Explosive Trump biopic hits Cannes Film Festival

Published May 21, 2024
Director Ali Abbasi, producer Amy Baer and cast members Maria Bakalova 
and Sebastian Stan pose on the red carpet during arrivals for the screening of 
The Apprentice at the Cannes Film Festival, on Monday.—Reuters
Director Ali Abbasi, producer Amy Baer and cast members Maria Bakalova and Sebastian Stan pose on the red carpet during arrivals for the screening of The Apprentice at the Cannes Film Festival, on Monday.—Reuters

CANNES: A Donald Trump biopic looked set to trigger huge controversy in Cannes on Monday as the world-famous film festival reached its midway point.

“The Apprentice”, a look at Trump’s formative years, will have an evening premiere on the French Cote d’Azur, where the word from critics is that it pulls no punches in its depiction of the tycoon-turned-president. It stars Sebastian Stan, best-known for playing the Winter Soldier in Marvel films and rocker Tommy Lee in series “Pam and Tommy”.

Meanwhile, Demi Moore has emerged as a serious contender for the best actress award after rave reviews for her “fearless” performance in “The Substance”, an ultra-gory horror about the pressures women face to maintain bodily perfection as they age.

Moore underwent up to eight hours of makeup for the hideous deformities that appear on-screen as her character tries a mysterious substance in a bid to look better. “My little dog... always recognised me. That’s all that counted,” Moore joked to reporters, accompanied by her Chihuahua dog Pilaf.

“It was a very raw experience,” she said, requiring her to “expose myself emotionally and physically.” The festival has so far seen 11 of the 22 entries for its top prize, the Palme d’Or, which will be decided by a jury led by “Barbie” director Greta Gerwig at Saturday’s award ceremony.

For now, the frontrunner is considered to be “Emilia Perez”, a highly audacious musical about a Mexican narco boss having a sex change. It has earned acclaim for stars Zoe Saldana, Selena Gomez and trans actor Karla Sofia Gascon in the title role, as well as its French director, Jacques Audiard, who already has a Palme d’Or under his belt.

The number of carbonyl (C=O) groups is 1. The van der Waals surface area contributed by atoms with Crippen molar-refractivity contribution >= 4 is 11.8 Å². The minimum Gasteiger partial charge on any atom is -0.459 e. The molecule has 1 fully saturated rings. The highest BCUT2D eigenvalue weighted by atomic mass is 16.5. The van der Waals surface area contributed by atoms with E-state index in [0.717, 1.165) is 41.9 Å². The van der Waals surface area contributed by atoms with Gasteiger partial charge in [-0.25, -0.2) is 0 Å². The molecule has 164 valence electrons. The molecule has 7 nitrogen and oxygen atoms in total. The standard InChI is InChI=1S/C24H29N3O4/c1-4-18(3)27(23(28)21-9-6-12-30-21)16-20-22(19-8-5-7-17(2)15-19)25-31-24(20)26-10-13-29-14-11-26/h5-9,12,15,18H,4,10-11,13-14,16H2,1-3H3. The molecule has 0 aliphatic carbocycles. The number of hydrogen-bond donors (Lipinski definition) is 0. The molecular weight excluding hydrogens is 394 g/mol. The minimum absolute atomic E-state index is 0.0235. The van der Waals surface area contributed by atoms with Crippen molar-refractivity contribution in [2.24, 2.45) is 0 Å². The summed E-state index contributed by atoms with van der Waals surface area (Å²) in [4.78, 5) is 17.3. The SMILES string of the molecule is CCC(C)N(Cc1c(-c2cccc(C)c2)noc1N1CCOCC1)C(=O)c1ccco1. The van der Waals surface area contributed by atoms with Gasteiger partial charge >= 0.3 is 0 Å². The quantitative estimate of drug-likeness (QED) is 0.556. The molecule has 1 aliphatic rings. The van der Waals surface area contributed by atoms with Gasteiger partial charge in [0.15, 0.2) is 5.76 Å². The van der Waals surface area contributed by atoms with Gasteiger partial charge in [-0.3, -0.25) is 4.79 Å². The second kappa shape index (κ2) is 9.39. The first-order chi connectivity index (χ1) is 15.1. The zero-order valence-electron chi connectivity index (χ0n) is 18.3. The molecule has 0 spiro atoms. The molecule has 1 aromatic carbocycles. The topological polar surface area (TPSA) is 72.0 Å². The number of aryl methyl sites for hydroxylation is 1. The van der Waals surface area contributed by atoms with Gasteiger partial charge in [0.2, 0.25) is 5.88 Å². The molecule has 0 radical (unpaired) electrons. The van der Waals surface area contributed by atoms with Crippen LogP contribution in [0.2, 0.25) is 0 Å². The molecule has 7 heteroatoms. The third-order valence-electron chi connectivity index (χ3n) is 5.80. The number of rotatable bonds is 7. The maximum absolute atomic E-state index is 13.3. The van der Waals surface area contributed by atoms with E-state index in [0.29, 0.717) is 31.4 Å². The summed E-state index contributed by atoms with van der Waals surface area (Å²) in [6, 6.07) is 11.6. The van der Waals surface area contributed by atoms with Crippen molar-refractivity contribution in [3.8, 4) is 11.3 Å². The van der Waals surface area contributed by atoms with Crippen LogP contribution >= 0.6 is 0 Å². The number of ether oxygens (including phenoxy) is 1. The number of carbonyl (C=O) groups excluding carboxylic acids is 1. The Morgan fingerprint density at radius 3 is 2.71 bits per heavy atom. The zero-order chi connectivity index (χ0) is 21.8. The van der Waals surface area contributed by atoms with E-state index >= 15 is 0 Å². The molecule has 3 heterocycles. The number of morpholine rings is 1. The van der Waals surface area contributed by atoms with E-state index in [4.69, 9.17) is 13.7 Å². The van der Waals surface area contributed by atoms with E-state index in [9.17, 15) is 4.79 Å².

Cronenberg returns

Also premiering on Monday is the latest from David Cronenberg — director of body-horror classics like “The Fly”, “Crash” and “Videodrome”.

Billed as his most personal film yet, it tells the story of a widowed businessman (Vincent Cassel) who invents a machine to monitor the dead in their graves. It was partly inspired by the death in 2017 of Cronenberg’s wife of 43 years.

“I don’t really think of art as therapy,” the Canadian director told Variety. “Grief is forever... I didn’t experience any catharsis making the movie.” Among entries scoring well with critics during the first week was “Bird”, a gritty but sweetly fantastical tale about a young girl in working-class England from director Andrea Arnold. “Kinds of Kindness”, the latest bizarro team-up between Emma Stone and Yorgos Lanthimos, featured some ultra-dark comedy moments, including a thumb-and-cauliflower dinner.

“Megalopolis”, the decades-in-the-making epic from Francis Ford Coppola, has perhaps been the most divisive entry, with some reviewers finding it a profound end-of-life work of philosophy, and others a barely comprehensible mess.


The festival has also seen glitzy out-of-competition launches for two Hollywood “sagas”. The action-packed “Furiosa: a Mad Max Saga” received mostly strong reviews, while Kevin Costner returned to his favourite Western genre with the three-hour “Horizon: An American Saga”, just the first of four mooted chapters.

Like Coppola, Costner put millions of dollars of his own fortune into the decades-long passion project. “At a certain moment I just said OK, I’m going to do this myself. And so I mortgaged property, I raised the money,” he said at the festival.

The early reviews were mixed, with The Hollywood Reporter deriding it as a “clumsy slog” while British newspaper The Telegraph said it was “earnest yet hopeful... (and) perhaps its full grandeur won’t be fully realised until part two”.

Costner says he is unconcerned about risking his money. “If they take it away from me, I still have my movie. I still have my integrity. I still listened to my heart,” he said.

Published in Dawn, May 21st, 2024



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